Yet, when the Marathas join hands with EIC, Marathas do not get any margin – it is once again Tipu who emerges as a tragic hero. In addition, he dedicates few substantial pages for his virtues as an enterprise maker and military genius. Tipu wrote three letters during his final war seeking support.
Except in his letter to the Marathas, elsewhere there is a clear emphasis on his being a Muslim, the need to establish an Islamic state, a concern for the infidel rule and a definite seeking of a collaboration of the brotherhood. One can only imagine the consequences if Tipu had indeed won against the EIC.
Mahadji Scindia, Jaswant Rao Holkar and Tukoji Holkar
It is in his portrayal of the Marathas that Dalrymple demonstrates the highest bias. In spite of being the foremost power of the times in India, Marathas are nearly absent in the narrative until Hyder Ali and Tipu Sultan. They attain some flow from 1780 and gain prominence only after 1790. They earn exclusivity only in the last parts of the book.
This omission of the Marathas has robbed the book of a valuable dimension. The growth of EIC grew to prominence in Bengal and Madras in parallel with the developments in the Maratha world would have provided a larger picture of the subcontinent.
It is unlikely that the Marathas simply stood by the sides and watched. However, that would have gone against other political narratives the author intended to peddle. It is true that the Hindu deep past is without court chronicles. But Marathas certainly lived in times when contemporary scholars wrote chronicles. However, the book fails to add this dimension at all.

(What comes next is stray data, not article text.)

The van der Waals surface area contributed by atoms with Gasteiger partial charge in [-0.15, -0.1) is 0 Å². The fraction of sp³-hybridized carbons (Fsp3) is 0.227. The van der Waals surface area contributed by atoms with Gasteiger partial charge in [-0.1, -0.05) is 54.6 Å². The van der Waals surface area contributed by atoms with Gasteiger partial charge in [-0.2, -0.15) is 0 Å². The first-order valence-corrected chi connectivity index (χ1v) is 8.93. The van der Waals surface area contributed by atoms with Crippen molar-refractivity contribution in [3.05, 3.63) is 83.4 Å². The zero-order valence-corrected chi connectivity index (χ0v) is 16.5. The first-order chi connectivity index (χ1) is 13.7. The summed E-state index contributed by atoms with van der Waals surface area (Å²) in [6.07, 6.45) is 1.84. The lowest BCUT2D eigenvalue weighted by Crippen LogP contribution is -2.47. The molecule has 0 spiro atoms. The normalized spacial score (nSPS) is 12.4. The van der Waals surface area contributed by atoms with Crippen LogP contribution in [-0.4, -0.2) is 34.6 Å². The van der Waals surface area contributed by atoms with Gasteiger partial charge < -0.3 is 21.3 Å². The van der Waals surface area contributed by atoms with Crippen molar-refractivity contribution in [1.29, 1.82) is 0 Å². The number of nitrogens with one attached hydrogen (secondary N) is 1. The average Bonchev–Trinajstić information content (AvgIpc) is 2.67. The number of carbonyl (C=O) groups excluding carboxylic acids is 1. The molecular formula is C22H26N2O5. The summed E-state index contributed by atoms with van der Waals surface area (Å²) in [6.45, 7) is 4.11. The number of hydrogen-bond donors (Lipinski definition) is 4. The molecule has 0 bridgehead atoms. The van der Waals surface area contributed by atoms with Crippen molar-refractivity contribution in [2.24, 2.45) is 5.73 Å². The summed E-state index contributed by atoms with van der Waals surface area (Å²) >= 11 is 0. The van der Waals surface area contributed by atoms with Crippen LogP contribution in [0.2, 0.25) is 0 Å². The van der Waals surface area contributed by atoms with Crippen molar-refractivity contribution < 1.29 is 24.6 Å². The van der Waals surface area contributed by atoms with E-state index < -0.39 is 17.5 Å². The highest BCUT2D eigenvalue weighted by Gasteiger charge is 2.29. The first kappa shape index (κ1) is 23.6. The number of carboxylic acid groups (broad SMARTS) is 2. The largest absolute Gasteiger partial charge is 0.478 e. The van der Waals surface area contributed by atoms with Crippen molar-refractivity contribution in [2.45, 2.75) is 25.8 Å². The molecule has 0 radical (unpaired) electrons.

Maratha warfare too earns a grudging appreciation. While their military genius gets a nominal, passing mention, Maratha plundering is repeatedly mentioned with emphasis. Crimes of the Maratha army are presented almost on the same plane as other Mughal armies, which definitely is a manipulation.
The prosperity of Bengal under the Mughals gets a very special mention. Kolkata and Delhi earn a special mention in terms of their splendour and growth. The emergence of Pune, Gwalior, Indore, Varanasi under the Marathas do not even get a passing mention. They were as relevant as the narratives as Delhi and Kolkata but Dalrymple does not think so.
A war between the British and the Mughals was fought in Buxar because the rest of Hindustan was under the control of Marathas. The central provinces prospered under the rule of Marathas. The confederacy of Marathas was truly a political innovation of those times.